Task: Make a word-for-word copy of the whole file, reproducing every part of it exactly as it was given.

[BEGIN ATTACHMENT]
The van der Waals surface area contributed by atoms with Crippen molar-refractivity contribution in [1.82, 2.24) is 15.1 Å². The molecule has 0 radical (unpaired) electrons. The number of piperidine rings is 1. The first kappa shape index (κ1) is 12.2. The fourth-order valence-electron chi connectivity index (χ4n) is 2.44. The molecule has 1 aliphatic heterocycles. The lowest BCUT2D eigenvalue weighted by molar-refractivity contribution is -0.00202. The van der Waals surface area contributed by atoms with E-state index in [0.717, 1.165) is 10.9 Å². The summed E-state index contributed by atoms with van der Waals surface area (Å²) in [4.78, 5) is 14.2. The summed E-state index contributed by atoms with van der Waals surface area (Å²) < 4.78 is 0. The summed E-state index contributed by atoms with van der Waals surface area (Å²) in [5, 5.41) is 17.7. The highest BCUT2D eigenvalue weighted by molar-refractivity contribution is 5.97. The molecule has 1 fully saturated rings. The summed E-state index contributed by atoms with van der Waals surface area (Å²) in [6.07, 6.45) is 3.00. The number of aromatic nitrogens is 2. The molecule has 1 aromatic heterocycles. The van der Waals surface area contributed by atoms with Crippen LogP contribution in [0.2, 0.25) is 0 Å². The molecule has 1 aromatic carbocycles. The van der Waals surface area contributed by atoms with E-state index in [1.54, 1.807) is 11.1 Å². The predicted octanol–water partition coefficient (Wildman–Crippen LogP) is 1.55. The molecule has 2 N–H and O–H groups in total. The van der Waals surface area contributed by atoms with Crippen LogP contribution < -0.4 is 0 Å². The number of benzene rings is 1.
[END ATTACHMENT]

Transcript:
The van der Waals surface area contributed by atoms with Crippen molar-refractivity contribution in [1.82, 2.24) is 15.1 Å². The molecule has 0 radical (unpaired) electrons. The number of piperidine rings is 1. The first kappa shape index (κ1) is 12.2. The fourth-order valence-electron chi connectivity index (χ4n) is 2.44. The molecule has 1 aliphatic heterocycles. The lowest BCUT2D eigenvalue weighted by molar-refractivity contribution is -0.00202. The van der Waals surface area contributed by atoms with E-state index in [0.717, 1.165) is 10.9 Å². The summed E-state index contributed by atoms with van der Waals surface area (Å²) in [4.78, 5) is 14.2. The summed E-state index contributed by atoms with van der Waals surface area (Å²) < 4.78 is 0. The summed E-state index contributed by atoms with van der Waals surface area (Å²) in [5, 5.41) is 17.7. The highest BCUT2D eigenvalue weighted by molar-refractivity contribution is 5.97. The molecule has 1 fully saturated rings. The summed E-state index contributed by atoms with van der Waals surface area (Å²) in [6.07, 6.45) is 3.00. The number of aromatic nitrogens is 2. The molecule has 1 aromatic heterocycles. The van der Waals surface area contributed by atoms with Crippen LogP contribution in [0.2, 0.25) is 0 Å². The molecule has 1 aromatic carbocycles. The van der Waals surface area contributed by atoms with E-state index in [1.54, 1.807) is 11.1 Å². The predicted octanol–water partition coefficient (Wildman–Crippen LogP) is 1.55. The molecule has 2 N–H and O–H groups in total. The van der Waals surface area contributed by atoms with Crippen LogP contribution < -0.4 is 0 Å². The number of benzene rings is 1.